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19 Elliptic IntegralsLegendre’s Integrals

§19.2 Definitions

  1. §19.2(i) General Elliptic Integrals
  2. §19.2(ii) Legendre’s Integrals
  3. §19.2(iii) Bulirsch’s Integrals
  4. §19.2(iv) A Related Function: RC(x,y)

§19.2(i) General Elliptic Integrals

Let s2(t) be a cubic or quartic polynomial in t with simple zeros, and let r(s,t) be a rational function of s and t containing at least one odd power of s. Then

19.2.1 r(s,t)dt

is called an elliptic integral. Because s2 is a polynomial, we have

19.2.2 r(s,t)=(p1+p2s)(p3p4s)s(p3+p4s)(p3p4s)s=ρs+σ,

where pj is a polynomial in t while ρ and σ are rational functions of t. Thus the elliptic part of (19.2.1) is

19.2.3 ρ(t)s(t)dt.

§19.2(ii) Legendre’s Integrals

Assume 1sin2ϕ(,0] and 1k2sin2ϕ(,0], except that one of them may be 0, and 1α2sin2ϕ{0}. Then

19.2.4 F(ϕ,k) =0ϕdθ1k2sin2θ=0sinϕdt1t21k2t2,
19.2.5 E(ϕ,k) =0ϕ1k2sin2θdθ=0sinϕ1k2t21t2dt.
19.2.6 D(ϕ,k) =0ϕsin2θdθ1k2sin2θ=0sinϕt2dt1t21k2t2=(F(ϕ,k)E(ϕ,k))/k2.
19.2.7 Π(ϕ,α2,k)=0ϕdθ1k2sin2θ(1α2sin2θ)=0sinϕdt1t21k2t2(1α2t2).

The paths of integration are the line segments connecting the limits of integration. The integral for E(ϕ,k) is well defined if k2=sin2ϕ=1, and the Cauchy principal value (§1.4(v)) of Π(ϕ,α2,k) is taken if 1α2sin2ϕ vanishes at an interior point of the integration path. Also, if k2 and α2 are real, then Π(ϕ,α2,k) is called a circular or hyperbolic case according as α2(α2k2)(α21) is negative or positive. The circular and hyperbolic cases alternate in the four intervals of the real line separated by the points α2=0,k2,1.

The cases with ϕ=π/2 are the complete integrals:

19.2.8 K(k) =F(π/2,k),
E(k) =E(π/2,k),
D(k) =D(π/2,k)=(K(k)E(k))/k2,
Π(α2,k) =Π(π/2,α2,k),
19.2.9 K(k) =K(k),
E(k) =E(k),
k =1k2.

§19.2(iii) Bulirsch’s Integrals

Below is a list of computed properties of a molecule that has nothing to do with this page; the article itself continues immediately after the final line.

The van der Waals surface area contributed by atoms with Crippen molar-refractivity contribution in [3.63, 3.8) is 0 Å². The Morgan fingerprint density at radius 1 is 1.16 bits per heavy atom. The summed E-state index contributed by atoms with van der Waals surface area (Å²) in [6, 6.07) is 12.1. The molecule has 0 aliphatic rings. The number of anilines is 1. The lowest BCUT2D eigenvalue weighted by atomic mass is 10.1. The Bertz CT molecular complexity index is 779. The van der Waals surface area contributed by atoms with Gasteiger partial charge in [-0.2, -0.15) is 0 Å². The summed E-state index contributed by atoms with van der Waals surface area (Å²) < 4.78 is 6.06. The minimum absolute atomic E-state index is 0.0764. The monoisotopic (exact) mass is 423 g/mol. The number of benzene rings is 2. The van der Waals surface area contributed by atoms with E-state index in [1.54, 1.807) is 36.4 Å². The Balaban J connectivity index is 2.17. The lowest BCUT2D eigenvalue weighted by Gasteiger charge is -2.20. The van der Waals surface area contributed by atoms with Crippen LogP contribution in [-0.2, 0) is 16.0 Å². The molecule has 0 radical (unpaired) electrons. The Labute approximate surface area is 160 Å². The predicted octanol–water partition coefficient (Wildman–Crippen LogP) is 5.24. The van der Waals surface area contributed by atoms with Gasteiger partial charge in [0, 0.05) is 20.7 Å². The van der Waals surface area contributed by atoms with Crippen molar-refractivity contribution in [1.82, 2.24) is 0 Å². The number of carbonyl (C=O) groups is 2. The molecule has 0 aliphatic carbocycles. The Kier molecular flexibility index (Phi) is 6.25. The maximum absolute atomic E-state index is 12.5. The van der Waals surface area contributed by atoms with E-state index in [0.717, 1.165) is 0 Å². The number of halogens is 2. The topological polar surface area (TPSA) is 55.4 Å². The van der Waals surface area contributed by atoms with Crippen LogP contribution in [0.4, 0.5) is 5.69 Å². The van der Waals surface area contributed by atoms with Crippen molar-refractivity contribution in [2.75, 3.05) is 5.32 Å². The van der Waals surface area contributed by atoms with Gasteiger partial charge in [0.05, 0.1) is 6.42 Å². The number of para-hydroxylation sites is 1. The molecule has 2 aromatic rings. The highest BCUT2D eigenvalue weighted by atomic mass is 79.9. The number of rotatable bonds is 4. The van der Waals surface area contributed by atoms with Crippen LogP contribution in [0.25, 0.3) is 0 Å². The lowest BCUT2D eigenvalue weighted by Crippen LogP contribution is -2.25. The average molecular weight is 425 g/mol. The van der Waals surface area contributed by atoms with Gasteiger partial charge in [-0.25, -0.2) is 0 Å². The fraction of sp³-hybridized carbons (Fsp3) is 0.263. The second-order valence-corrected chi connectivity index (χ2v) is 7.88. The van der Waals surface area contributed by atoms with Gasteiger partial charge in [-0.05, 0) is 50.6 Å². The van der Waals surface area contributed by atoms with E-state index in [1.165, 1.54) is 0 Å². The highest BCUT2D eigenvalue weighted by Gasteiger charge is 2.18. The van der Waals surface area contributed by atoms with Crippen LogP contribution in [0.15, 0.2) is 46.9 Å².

Bulirsch’s integrals are linear combinations of Legendre’s integrals that are chosen to facilitate computational application of Bartky’s transformation (Bartky (1938)). Three are defined by

19.2.11 cel(kc,p,a,b)=0π/2acos2θ+bsin2θcos2θ+psin2θdθcos2θ+kc2sin2θ,
19.2.11_5 el1(x,kc)=0arctanx1cos2θ+kc2sin2θdθ,
19.2.12 el2(x,kc,a,b)=0arctanxa+btan2θ(1+tan2θ)(1+kc2tan2θ)dθ.

Here a,b,p are real parameters, and kc and x are real or complex variables, with p0, kc0. If <p<0, then the integral in (19.2.11) is a Cauchy principal value.


19.2.13 kc =k,
p =1α2,
x =tanϕ,

special cases include

19.2.14 K(k) =cel(kc,1,1,1),
E(k) =cel(kc,1,1,kc2),
D(k) =cel(kc,1,0,1),
(E(k)k2K(k))/k2 =cel(kc,1,1,0),
Π(α2,k) =cel(kc,p,1,1),


19.2.15 F(ϕ,k) =el1(x,kc)=el2(x,kc,1,1),
E(ϕ,k) =el2(x,kc,1,kc2),
D(ϕ,k) =el2(x,kc,0,1).

The integrals are complete if x=. If 1<k1/sinϕ, then kc is pure imaginary.

Lastly, corresponding to Legendre’s incomplete integral of the third kind we have

19.2.16 el3(x,kc,p)=0arctanxdθ(cos2θ+psin2θ)cos2θ+kc2sin2θ=Π(arctanx,1p,k),

§19.2(iv) A Related Function: RC(x,y)

Let x(,0) and y{0}. We define

19.2.17 RC(x,y)=120dtt+x(t+y),

where the Cauchy principal value is taken if y<0. Formulas involving Π(ϕ,α2,k) that are customarily different for circular cases, ordinary hyperbolic cases, and (hyperbolic) Cauchy principal values, are united in a single formula by using RC(x,y).

In (19.2.18)–(19.2.22) the inverse trigonometric and hyperbolic functions assume their principal values (§§4.23(ii) and 4.37(ii)). When x and y are positive, RC(x,y) is an inverse circular function if x<y and an inverse hyperbolic function (or logarithm) if x>y:

19.2.18 RC(x,y)=1yxarctanyxx=1yxarccosx/y,
19.2.19 RC(x,y)=1xyarctanhxyx=1xylnx+xyy,

The Cauchy principal value is hyperbolic:

19.2.20 RC(x,y)=xxyRC(xy,y)=1xyarctanhxxy=1xylnx+xyy,

For the special cases of RC(x,x) and RC(0,y) see (19.6.15).

If the line segment with endpoints x and y lies in (,0], then

19.2.21 RC(x,y)=01(v2x+(1v2)y)1/2dv,
19.2.22 RC(x,y)=2π0π/2RC(y,xcos2θ+ysin2θ)dθ.